poojaAn obscene book banned from society! The most controversial book of his times!

Lady Chatterley’s Lover by D. H. Lawrence always had a way with piquing up my curiosity during my degree days as a student of Literature. It was this Christmas, 4 years later that I could lay my hands on it.

“Ours is essentially a tragic age, so we refuse to take it tragically. The cataclysm has happened, we are among the ruins, we start to build up new little habitats, to have new little hopes. It is rather hard work: there is now no smooth road into the future: but we go round, or scramble over the obstacles. We’ve got to live, no matter how many skies have fallen.

This was more or less Constance Chatterley’s position. The war had brought the roof down over her head. And she had realized that one must live and learn.

She married Clifford Chatterley in 1917, when he was home for a month on leave. They had a month’s honeymoon. Then he went back to Flanders: to be shipped over to England again six months later, more or less in bits. Constance, his wife, was then twenty-three years old, and he was twenty-nine.”

Frank & straightforward, the opening paragraphs of the novel plunges right into the heart of things. It puts the characters, their mindsets and the times in perspective.

Books are to me, like the people I meet in life.

There are those whom I don’t even try to make friends with (aka. those with an overdose of science, math etc.) Then there are others whose looks I don’t like but then, often owing to a complete lack of options, I give them a try anyway. And some of them come recommended via acquaintances. But some of them are rare treasures. They are much like those outgoing, jolly people you meet in life. The ones who make friends easily and put you at ease the moment you start a conversation.

Lady Chatterley’s Lover was to me, one from the last category. It put me at ease immediately.

There is immense depth and innumerous layers to this book.

It throws light on the social conditions and mindsets of the post WW1 times, gives an insight into the psyche of each of the characters it portrays and ofcourse, there is an in depth study of sex- how relevant it is, the different phases of passion and so on.

I will here touch upon aspects of the book that I am sure will remain with me for a very long time to come.

The outline is, thus- Lady Chatterley is married to Sir Clifford who returns home from the war in a battered state. Treatment doesn’t help and he is paralysed from the waist below.  They come down to Wrangby to settle down to the life they are destined to. The development of an illicit affair between the Lady and their gamekeeper forms the rest of the story.

The first of the many aspects that touched me is the insight into the mind and thinking of the Lady. 23 years old, in the prime of her life, stuck with a husband who is half paralysed, she does her best to be the dutiful wife. In fact, she is a dutiful wife and takes good care of him. But then enters the issue of her needs and requirements as an individual.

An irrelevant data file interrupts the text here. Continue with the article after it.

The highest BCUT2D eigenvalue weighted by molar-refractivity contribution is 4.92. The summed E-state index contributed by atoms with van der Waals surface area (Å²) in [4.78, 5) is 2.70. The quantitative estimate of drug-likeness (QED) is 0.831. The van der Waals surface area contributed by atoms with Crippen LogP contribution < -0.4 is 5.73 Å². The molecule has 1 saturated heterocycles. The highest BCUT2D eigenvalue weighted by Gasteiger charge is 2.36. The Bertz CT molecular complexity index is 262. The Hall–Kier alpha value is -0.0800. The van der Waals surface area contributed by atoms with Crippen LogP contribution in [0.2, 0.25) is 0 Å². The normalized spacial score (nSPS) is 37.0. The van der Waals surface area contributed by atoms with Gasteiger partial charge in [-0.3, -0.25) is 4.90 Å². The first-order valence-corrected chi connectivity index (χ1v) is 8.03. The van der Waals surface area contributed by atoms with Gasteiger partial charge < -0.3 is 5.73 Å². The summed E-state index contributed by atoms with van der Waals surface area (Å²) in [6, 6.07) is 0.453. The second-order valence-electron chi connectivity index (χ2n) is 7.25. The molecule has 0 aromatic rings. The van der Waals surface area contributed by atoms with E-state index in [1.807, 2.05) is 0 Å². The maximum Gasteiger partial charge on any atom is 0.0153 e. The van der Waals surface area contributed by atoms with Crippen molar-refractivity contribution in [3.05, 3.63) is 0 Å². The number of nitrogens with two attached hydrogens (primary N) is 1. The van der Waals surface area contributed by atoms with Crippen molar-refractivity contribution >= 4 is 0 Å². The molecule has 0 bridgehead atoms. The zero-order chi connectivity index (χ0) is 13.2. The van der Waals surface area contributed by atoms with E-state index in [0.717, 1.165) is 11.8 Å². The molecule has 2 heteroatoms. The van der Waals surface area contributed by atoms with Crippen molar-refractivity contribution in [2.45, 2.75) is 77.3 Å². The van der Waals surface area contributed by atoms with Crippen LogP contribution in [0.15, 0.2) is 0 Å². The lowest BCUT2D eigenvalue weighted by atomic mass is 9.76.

I loved the way the writer took me into her heart and showed me in person every one of the battles that raged there!

I have often heard and read about those soldiers who have had to return home wounded. But reading this book showed me how the psychological fears, sense of insecurity, the agony of shame, the craving for life and well being, all play out.

The relationship between the lady and her lover, the gamekeeper, Parkin seems purely physical but at times I felt there was more to it. Maybe it is the feeling of being wanted that made both the Lady and her lover stick together.

The burning passion in the detailed descriptions of the love sequences showed me why exactly the book created such controversies in his times!

A thought in the mind of the Lady about love and passion having different phases intrigued me.

But the pivotal point in the novel that struck me was this question posed to the Lady by a member of the working class…

 “Do you think it is possible for people in a very different walk of life to be friends-really friends? What I want to know is it possible that there could be a real friendly feeling between the working class and the upper class?”

This seems to me a central point that runs throughout the novel. This battle of the classes seeps in into the passionate relationship between the Lady and her lover as well.

There are many more aspects to this novel that needs to be looked into but I’d like to end on this note.

Even when we argue that all are equal, even when we are nice to those “below” us, even when we boast that we are good, kind and benevolent even to the domestic help at home, isn’t there a tinge of class thinking lurking in our “benevolence” and “kindness”?

What do you think?

The Illustrated Man|Ray Bradbury

Since I’m in a trance, it looks to me impossible to resist the urge …”It was a warm afternoon in early September when I first met the Illustrated Man. Walking along an asphalt road, I was or the final leg of a two weeks’ walking tour of Wisconsin. Late in the afternoon I stopped, ate some pork, beans, and a doughnut, and was preparing to stretch out and read when the Illustrated Man walked over the hill and stood for a moment against the sky..

Vaayadi Pennu

I would say, the preface/prologue/introduction piece of Ray Bradbury’sThe Illustrated Man (1951) is one beautiful piece of writing.

It could be that love is too generic a term to describe the fascination and attraction to something of this kind; add in the factors of transience, add in the fact that love is with the words on the page. But these strings of words create an urge and manipulates (there, it is ironical to use in this instance, but think positive manipulation, then it turns oxymoronic :P) the senses of a feel of what it describes… I could see his plate, while reading about it.

It was love alright last night. And you have seen me post these bits on FB… Some of you have even started on the same path I’ve walked through since last night ….

Since I’m in a trance, it looks to me impossible to resist the urge …”It was…